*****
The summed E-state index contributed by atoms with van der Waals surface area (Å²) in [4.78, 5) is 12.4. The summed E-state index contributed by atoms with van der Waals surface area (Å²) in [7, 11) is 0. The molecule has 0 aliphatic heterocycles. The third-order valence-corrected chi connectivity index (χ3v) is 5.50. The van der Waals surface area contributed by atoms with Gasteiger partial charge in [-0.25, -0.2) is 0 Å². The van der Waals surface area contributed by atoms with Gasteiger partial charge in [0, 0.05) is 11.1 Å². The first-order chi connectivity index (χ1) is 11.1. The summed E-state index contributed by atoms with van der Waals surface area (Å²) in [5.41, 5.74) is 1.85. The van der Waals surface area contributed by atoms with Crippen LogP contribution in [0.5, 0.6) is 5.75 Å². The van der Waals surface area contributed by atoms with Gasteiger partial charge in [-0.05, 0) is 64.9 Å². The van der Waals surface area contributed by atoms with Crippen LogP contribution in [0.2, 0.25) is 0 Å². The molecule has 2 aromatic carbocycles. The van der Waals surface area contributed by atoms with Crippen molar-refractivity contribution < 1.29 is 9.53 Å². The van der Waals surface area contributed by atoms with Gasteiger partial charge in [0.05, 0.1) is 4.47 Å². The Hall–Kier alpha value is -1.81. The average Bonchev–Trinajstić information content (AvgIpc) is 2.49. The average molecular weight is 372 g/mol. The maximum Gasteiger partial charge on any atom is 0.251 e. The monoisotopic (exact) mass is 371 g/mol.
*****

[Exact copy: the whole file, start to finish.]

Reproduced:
The summed E-state index contributed by atoms with van der Waals surface area (Å²) in [4.78, 5) is 12.4. The summed E-state index contributed by atoms with van der Waals surface area (Å²) in [7, 11) is 0. The molecule has 0 aliphatic heterocycles. The third-order valence-corrected chi connectivity index (χ3v) is 5.50. The van der Waals surface area contributed by atoms with Gasteiger partial charge in [-0.25, -0.2) is 0 Å². The van der Waals surface area contributed by atoms with Gasteiger partial charge in [0, 0.05) is 11.1 Å². The first-order chi connectivity index (χ1) is 11.1. The summed E-state index contributed by atoms with van der Waals surface area (Å²) in [5.41, 5.74) is 1.85. The van der Waals surface area contributed by atoms with Crippen LogP contribution in [0.5, 0.6) is 5.75 Å². The van der Waals surface area contributed by atoms with Gasteiger partial charge in [-0.05, 0) is 64.9 Å². The van der Waals surface area contributed by atoms with Crippen LogP contribution in [0.2, 0.25) is 0 Å². The molecule has 2 aromatic carbocycles. The van der Waals surface area contributed by atoms with Crippen molar-refractivity contribution < 1.29 is 9.53 Å². The van der Waals surface area contributed by atoms with Gasteiger partial charge in [0.05, 0.1) is 4.47 Å². The Hall–Kier alpha value is -1.81. The average Bonchev–Trinajstić information content (AvgIpc) is 2.49. The average molecular weight is 372 g/mol. The maximum Gasteiger partial charge on any atom is 0.251 e. The monoisotopic (exact) mass is 371 g/mol.